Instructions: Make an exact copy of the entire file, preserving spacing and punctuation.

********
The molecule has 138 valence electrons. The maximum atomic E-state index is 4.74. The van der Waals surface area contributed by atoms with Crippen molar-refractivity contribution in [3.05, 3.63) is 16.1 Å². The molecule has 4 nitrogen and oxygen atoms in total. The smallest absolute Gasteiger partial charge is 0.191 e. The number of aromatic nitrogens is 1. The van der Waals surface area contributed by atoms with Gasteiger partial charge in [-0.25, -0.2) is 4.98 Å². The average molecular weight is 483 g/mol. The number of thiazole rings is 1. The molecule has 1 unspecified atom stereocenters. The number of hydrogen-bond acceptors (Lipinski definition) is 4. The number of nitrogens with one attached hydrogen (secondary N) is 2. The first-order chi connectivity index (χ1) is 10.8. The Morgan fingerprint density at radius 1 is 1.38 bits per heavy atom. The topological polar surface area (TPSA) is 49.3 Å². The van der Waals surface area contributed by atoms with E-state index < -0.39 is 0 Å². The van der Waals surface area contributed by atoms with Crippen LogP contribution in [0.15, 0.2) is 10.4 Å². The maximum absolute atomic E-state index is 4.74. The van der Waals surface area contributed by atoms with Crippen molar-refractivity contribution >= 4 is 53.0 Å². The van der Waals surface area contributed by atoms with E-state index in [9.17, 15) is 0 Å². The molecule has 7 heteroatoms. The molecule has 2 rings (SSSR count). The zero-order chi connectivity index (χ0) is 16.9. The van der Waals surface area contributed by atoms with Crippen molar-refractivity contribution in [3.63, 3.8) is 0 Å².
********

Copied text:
The molecule has 138 valence electrons. The maximum atomic E-state index is 4.74. The van der Waals surface area contributed by atoms with Crippen molar-refractivity contribution in [3.05, 3.63) is 16.1 Å². The molecule has 4 nitrogen and oxygen atoms in total. The smallest absolute Gasteiger partial charge is 0.191 e. The number of aromatic nitrogens is 1. The van der Waals surface area contributed by atoms with Gasteiger partial charge in [-0.25, -0.2) is 4.98 Å². The average molecular weight is 483 g/mol. The number of thiazole rings is 1. The molecule has 1 unspecified atom stereocenters. The number of hydrogen-bond acceptors (Lipinski definition) is 4. The number of nitrogens with one attached hydrogen (secondary N) is 2. The first-order chi connectivity index (χ1) is 10.8. The Morgan fingerprint density at radius 1 is 1.38 bits per heavy atom. The topological polar surface area (TPSA) is 49.3 Å². The van der Waals surface area contributed by atoms with E-state index < -0.39 is 0 Å². The van der Waals surface area contributed by atoms with Crippen LogP contribution in [0.15, 0.2) is 10.4 Å². The maximum absolute atomic E-state index is 4.74. The van der Waals surface area contributed by atoms with Crippen molar-refractivity contribution >= 4 is 53.0 Å². The van der Waals surface area contributed by atoms with E-state index in [9.17, 15) is 0 Å². The molecule has 7 heteroatoms. The molecule has 2 rings (SSSR count). The zero-order chi connectivity index (χ0) is 16.9. The van der Waals surface area contributed by atoms with Crippen molar-refractivity contribution in [3.63, 3.8) is 0 Å².